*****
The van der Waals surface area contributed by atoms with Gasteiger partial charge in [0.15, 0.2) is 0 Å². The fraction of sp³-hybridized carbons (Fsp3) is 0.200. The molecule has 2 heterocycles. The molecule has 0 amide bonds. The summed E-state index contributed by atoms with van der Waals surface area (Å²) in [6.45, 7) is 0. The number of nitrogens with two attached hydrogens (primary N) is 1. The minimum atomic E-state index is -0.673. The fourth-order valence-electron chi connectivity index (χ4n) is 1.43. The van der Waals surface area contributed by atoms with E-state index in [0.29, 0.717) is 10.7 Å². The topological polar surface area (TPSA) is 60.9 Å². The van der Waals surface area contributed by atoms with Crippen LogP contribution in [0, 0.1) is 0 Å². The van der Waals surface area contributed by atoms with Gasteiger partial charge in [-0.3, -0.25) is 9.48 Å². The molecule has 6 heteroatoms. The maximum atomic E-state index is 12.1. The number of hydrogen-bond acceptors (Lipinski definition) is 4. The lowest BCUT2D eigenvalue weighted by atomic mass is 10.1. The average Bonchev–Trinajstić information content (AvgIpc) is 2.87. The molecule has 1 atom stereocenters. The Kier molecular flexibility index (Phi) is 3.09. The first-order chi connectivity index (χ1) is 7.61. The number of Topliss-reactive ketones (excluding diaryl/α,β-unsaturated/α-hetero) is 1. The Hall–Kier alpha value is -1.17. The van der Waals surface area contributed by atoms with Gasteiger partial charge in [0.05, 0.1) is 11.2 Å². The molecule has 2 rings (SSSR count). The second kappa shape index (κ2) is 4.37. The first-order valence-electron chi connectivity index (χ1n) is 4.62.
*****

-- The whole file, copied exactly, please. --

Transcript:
The van der Waals surface area contributed by atoms with Gasteiger partial charge in [0.15, 0.2) is 0 Å². The fraction of sp³-hybridized carbons (Fsp3) is 0.200. The molecule has 2 heterocycles. The molecule has 0 amide bonds. The summed E-state index contributed by atoms with van der Waals surface area (Å²) in [6.45, 7) is 0. The number of nitrogens with two attached hydrogens (primary N) is 1. The minimum atomic E-state index is -0.673. The fourth-order valence-electron chi connectivity index (χ4n) is 1.43. The van der Waals surface area contributed by atoms with E-state index in [0.29, 0.717) is 10.7 Å². The topological polar surface area (TPSA) is 60.9 Å². The van der Waals surface area contributed by atoms with Crippen LogP contribution in [0, 0.1) is 0 Å². The van der Waals surface area contributed by atoms with Gasteiger partial charge in [-0.3, -0.25) is 9.48 Å². The molecule has 6 heteroatoms. The maximum atomic E-state index is 12.1. The number of hydrogen-bond acceptors (Lipinski definition) is 4. The lowest BCUT2D eigenvalue weighted by atomic mass is 10.1. The average Bonchev–Trinajstić information content (AvgIpc) is 2.87. The molecule has 1 atom stereocenters. The Kier molecular flexibility index (Phi) is 3.09. The first-order chi connectivity index (χ1) is 7.61. The number of Topliss-reactive ketones (excluding diaryl/α,β-unsaturated/α-hetero) is 1. The Hall–Kier alpha value is -1.17. The van der Waals surface area contributed by atoms with Gasteiger partial charge in [0.05, 0.1) is 11.2 Å². The molecule has 2 rings (SSSR count). The second kappa shape index (κ2) is 4.37. The first-order valence-electron chi connectivity index (χ1n) is 4.62.